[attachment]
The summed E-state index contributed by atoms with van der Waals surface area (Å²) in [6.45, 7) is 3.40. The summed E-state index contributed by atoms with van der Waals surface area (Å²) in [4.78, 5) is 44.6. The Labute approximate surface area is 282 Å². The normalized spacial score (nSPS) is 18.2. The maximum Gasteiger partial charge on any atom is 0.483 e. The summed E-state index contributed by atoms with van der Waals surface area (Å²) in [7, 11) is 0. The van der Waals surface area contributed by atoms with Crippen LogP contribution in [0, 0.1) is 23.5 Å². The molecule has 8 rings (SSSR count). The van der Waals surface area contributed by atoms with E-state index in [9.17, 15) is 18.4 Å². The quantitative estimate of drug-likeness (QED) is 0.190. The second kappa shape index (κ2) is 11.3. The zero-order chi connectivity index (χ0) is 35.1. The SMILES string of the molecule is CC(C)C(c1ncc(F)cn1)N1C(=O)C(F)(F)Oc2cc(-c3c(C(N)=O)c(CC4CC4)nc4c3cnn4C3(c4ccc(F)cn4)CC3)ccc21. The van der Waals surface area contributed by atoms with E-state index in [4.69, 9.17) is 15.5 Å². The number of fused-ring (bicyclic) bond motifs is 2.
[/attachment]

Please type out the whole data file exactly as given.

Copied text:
The summed E-state index contributed by atoms with van der Waals surface area (Å²) in [6.45, 7) is 3.40. The summed E-state index contributed by atoms with van der Waals surface area (Å²) in [4.78, 5) is 44.6. The Labute approximate surface area is 282 Å². The normalized spacial score (nSPS) is 18.2. The maximum Gasteiger partial charge on any atom is 0.483 e. The summed E-state index contributed by atoms with van der Waals surface area (Å²) in [7, 11) is 0. The van der Waals surface area contributed by atoms with Crippen LogP contribution in [0, 0.1) is 23.5 Å². The molecule has 8 rings (SSSR count). The van der Waals surface area contributed by atoms with E-state index in [9.17, 15) is 18.4 Å². The quantitative estimate of drug-likeness (QED) is 0.190. The second kappa shape index (κ2) is 11.3. The zero-order chi connectivity index (χ0) is 35.1. The SMILES string of the molecule is CC(C)C(c1ncc(F)cn1)N1C(=O)C(F)(F)Oc2cc(-c3c(C(N)=O)c(CC4CC4)nc4c3cnn4C3(c4ccc(F)cn4)CC3)ccc21. The van der Waals surface area contributed by atoms with E-state index in [4.69, 9.17) is 15.5 Å². The number of fused-ring (bicyclic) bond motifs is 2.